James Peterson grew up in northern California where he pursued a chemistry degree at U.C. Berkeley. After college, he went around the world, working east to west, from Japan to India, and eventually to France where he found his first calling, cuisine. After completing his trip, Jim returned to France where he worked in some of the finest restaurants in the world. He has a profound sense of food and cooking.

When Peterson returned to America, he settled in New York where he owned a highly acclaimed French restaurant, Le Petit Robert. The restaurant was described, by Jay Jacobs in Gourmet magazine, as “perhaps the most creative restaurant in New York.” After five years, the restaurant closed – too many truffles and too much foie gras – and James became a professor at the French Culinary Institute, an experience that eventually led to his becoming established as a major culinary author. 

In a critical juncture in his life, he was invited to translate some pastry books from French into English. It was during this project that the publisher asked him to write his own book. He kept this idea under his hat until he bought an apartment and simultaneously lost his job. Desperate for cash, Jim suggested a book about sauces. After putting together a formal proposal, the publisher decided he wanted the book and gave Jim enough of an advance to get him out of his pinch.

After two years of constant work, Peterson completed Sauces. Years later, Jim found out that the first printing was 1,300 copies. Now the book has sold in the six figures.

Sauces explores the nuances of flavor that the cook is able to create and express. It was during the writing of Sauces that Jim realized the importance of aroma and its inextricable relationship with taste. Fourteen books were to follow – eight won major awards – each giving him a new angle from which to sample the great cuisines of the world.

James’s fascination with cuisine led him to perfumery. A mention of ambergris in a 16th-century culinary text inspired experiments with precious aromatic substances from all over the world. Initially he would smear concentrated essences on his arm to see how they combined, but after one experiment in which a synthetic chemical stunk up the whole house, he has since combined the essences, drop by drop, in little vials.

It is the gradual unfolding of aromas and complexes that keeps James fascinated by his (relatively) new pursuit. The search for a new perfume is analogous to creating a fine sauce – struggling note by note, until a perfect and original flavor comes into being.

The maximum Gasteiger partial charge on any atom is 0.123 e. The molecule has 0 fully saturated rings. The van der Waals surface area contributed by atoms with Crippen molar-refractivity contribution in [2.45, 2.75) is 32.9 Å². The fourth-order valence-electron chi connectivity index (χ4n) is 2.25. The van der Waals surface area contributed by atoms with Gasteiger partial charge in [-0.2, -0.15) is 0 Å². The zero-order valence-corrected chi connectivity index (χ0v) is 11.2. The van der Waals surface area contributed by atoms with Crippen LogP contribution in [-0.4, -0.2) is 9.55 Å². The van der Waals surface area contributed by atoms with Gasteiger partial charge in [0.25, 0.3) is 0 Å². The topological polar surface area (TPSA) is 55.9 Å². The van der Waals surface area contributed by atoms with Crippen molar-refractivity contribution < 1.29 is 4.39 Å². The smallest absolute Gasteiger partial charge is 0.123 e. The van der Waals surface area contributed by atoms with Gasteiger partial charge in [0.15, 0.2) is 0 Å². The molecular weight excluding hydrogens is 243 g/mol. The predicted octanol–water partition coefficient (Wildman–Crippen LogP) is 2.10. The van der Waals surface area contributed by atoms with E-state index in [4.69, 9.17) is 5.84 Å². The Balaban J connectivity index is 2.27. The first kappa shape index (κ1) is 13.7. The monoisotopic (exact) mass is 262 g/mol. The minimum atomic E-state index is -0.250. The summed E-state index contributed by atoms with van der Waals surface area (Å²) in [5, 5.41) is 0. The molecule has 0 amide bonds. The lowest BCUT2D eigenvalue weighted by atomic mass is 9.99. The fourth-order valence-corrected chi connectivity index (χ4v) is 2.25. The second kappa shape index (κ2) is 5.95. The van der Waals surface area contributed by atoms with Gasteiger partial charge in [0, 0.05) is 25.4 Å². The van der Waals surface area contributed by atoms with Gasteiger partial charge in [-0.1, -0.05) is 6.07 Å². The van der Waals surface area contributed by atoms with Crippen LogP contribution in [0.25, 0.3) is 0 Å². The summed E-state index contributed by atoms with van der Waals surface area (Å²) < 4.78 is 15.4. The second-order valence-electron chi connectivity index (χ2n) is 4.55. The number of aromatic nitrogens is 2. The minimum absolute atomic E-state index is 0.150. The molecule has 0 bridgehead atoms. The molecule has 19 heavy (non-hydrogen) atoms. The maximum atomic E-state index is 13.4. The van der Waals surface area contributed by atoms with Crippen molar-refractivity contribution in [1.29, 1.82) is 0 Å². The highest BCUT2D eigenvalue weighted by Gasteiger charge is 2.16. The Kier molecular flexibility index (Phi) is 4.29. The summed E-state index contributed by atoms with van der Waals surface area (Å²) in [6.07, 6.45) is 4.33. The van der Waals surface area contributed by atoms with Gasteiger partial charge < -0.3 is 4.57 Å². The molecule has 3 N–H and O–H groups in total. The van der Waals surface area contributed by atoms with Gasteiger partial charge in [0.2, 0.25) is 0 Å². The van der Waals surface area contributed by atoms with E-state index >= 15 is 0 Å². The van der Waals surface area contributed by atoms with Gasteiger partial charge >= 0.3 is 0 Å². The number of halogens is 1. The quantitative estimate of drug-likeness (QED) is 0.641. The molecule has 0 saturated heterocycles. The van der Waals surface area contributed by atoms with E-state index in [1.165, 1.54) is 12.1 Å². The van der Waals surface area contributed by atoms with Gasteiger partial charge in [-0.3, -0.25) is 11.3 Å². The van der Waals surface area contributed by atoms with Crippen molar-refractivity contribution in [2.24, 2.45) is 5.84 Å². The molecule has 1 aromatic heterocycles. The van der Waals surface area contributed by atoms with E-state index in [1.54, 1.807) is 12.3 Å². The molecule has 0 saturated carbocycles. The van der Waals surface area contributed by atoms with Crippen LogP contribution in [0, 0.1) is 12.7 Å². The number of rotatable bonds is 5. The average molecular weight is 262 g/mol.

James is an olfactory sensualist who appreciates the subtleties of great wines, wonderful cooking, and the nuances of fine perfumes. Now that he has established Brooklyn Perfume Company, he is able to share the results of his creative experiments.

James Peterson established the Brooklyn Perfume Company in 2014 after years of experimentation in his olfactory laboratory. 

Peterson has always been interested in the rare and exotic. After reading about ambergris in that old culinary text, he tracked some down. Because ambergris is spit out by whales and retrieved on the beach, no harm comes to the animal. After finding a supplier in New Zealand, Jim tinctured the stuff (it looks like rocks) in alcohol. Before the tincture can be used, it must sit in the light for at least six months. He now uses the suitably-aged ambergris tincture in his perfumes.

Brooklyn Perfume Company also uses other more expensive ingredients, and more of them than virtually any perfume company today. This is a result of James’s commitment to the finest products and the fact that Brooklyn Perfume Company has none of the overhead of its much larger competitors. There are no retail stores (the eau de parfum is only sold through this site and in niche perfume boutiques), no fancy packaging, and no extensive advertising.

This being said, Peterson's perfumes contain a high proportion of the ingredients whose names they bear – Oud, Sandalwood and Amber – combined with other precious ingredients. Brooklyn Perfume Company’s Musk is completely artificial since no natural animal products are permitted.

James is often asked if his perfumes are all natural. The answer is no. First, the musk used must be artificial because the real variety comes from an endangered animal. Aroma compounds also increase longevity and support the natural compounds in the perfume. One famous perfumer was quoted as saying that aroma compounds create the framework for a perfume while naturals form its substance. That being said, Brooklyn Perfume Company uses aroma chemicals, but the proportion of naturals in the company's scents is many times the amount used in more commercial perfumes. It may even be more since many perfumes contain no naturals at all.

It’s commonly believed that aroma compounds can cause allergic reactions, whereas natural essences are harmless. The reverse is actually true. Aroma compounds consist of only one chemical while naturals may contain 500 or so, making the likelihood of a reaction from a natural much greater. 


While James Peterson has managed to come up with various scents, it is Laurie Knoop, Jim's partner, who holds together the fort at Brooklyn Perfume Company. While James may produce something beautiful, it's Laurie who gets it out there. Prior to coming to BPC, Laurie worked as a food stylist for all varieties of media and owned Studio 129, a food-photography rental studio in Harlem. Through the studio, she produced award-winning web videos for clients like Arnold Bread, Rainbow Room, Savory, Farrah’s, Citarella, Kashi, Food And wine, Culture Magazine, Cheeses of Europe, and the USDA. 

Laurie's organizational skills and support have been invaluable to Brooklyn Perfume Company. In her "can do everything" mode, she keeps BPC running and often guides Jim on what he needs to do next – after he fiddles around with his ambergris perfume.